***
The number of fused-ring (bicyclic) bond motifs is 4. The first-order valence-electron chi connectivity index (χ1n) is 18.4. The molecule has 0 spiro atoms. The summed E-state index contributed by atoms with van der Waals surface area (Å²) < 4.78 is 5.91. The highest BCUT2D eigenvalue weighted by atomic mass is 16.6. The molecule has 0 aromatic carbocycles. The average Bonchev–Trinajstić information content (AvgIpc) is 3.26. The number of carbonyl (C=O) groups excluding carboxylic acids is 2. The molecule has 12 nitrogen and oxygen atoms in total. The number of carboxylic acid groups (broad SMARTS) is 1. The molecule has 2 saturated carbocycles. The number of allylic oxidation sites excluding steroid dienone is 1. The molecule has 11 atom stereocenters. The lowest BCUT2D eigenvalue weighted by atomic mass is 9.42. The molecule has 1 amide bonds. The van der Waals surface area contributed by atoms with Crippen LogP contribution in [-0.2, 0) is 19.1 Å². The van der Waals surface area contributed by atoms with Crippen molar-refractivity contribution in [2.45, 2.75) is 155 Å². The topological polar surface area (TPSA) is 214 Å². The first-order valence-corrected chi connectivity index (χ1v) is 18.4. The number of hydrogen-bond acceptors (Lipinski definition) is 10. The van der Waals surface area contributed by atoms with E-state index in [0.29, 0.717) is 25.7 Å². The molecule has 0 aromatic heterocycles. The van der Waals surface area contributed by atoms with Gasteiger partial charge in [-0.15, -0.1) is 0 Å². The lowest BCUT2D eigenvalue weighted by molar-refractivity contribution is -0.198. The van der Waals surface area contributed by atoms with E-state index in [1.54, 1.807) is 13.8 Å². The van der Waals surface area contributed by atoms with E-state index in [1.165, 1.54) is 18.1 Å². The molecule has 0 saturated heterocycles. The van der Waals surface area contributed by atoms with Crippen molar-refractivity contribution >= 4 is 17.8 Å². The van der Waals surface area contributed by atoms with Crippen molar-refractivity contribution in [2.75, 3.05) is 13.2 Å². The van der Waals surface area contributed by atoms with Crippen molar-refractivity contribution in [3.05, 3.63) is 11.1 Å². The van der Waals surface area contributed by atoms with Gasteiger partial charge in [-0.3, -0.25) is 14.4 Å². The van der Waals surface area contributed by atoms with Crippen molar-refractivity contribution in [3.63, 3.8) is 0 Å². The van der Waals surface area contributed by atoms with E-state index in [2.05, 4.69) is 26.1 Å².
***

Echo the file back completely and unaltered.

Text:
The number of fused-ring (bicyclic) bond motifs is 4. The first-order valence-electron chi connectivity index (χ1n) is 18.4. The molecule has 0 spiro atoms. The summed E-state index contributed by atoms with van der Waals surface area (Å²) < 4.78 is 5.91. The highest BCUT2D eigenvalue weighted by atomic mass is 16.6. The molecule has 0 aromatic carbocycles. The average Bonchev–Trinajstić information content (AvgIpc) is 3.26. The number of carbonyl (C=O) groups excluding carboxylic acids is 2. The molecule has 12 nitrogen and oxygen atoms in total. The number of carboxylic acid groups (broad SMARTS) is 1. The molecule has 2 saturated carbocycles. The number of allylic oxidation sites excluding steroid dienone is 1. The molecule has 11 atom stereocenters. The lowest BCUT2D eigenvalue weighted by atomic mass is 9.42. The molecule has 1 amide bonds. The van der Waals surface area contributed by atoms with Crippen LogP contribution in [-0.2, 0) is 19.1 Å². The van der Waals surface area contributed by atoms with Crippen molar-refractivity contribution in [2.45, 2.75) is 155 Å². The topological polar surface area (TPSA) is 214 Å². The first-order valence-corrected chi connectivity index (χ1v) is 18.4. The number of hydrogen-bond acceptors (Lipinski definition) is 10. The van der Waals surface area contributed by atoms with E-state index in [0.29, 0.717) is 25.7 Å². The molecule has 0 aromatic heterocycles. The van der Waals surface area contributed by atoms with Gasteiger partial charge in [-0.15, -0.1) is 0 Å². The lowest BCUT2D eigenvalue weighted by molar-refractivity contribution is -0.198. The van der Waals surface area contributed by atoms with E-state index in [1.54, 1.807) is 13.8 Å². The van der Waals surface area contributed by atoms with E-state index in [1.165, 1.54) is 18.1 Å². The molecule has 0 saturated heterocycles. The van der Waals surface area contributed by atoms with Crippen molar-refractivity contribution >= 4 is 17.8 Å². The van der Waals surface area contributed by atoms with Crippen molar-refractivity contribution in [2.75, 3.05) is 13.2 Å². The van der Waals surface area contributed by atoms with Crippen molar-refractivity contribution in [3.05, 3.63) is 11.1 Å². The van der Waals surface area contributed by atoms with Gasteiger partial charge in [-0.3, -0.25) is 14.4 Å². The van der Waals surface area contributed by atoms with Crippen molar-refractivity contribution in [3.63, 3.8) is 0 Å². The van der Waals surface area contributed by atoms with E-state index in [2.05, 4.69) is 26.1 Å².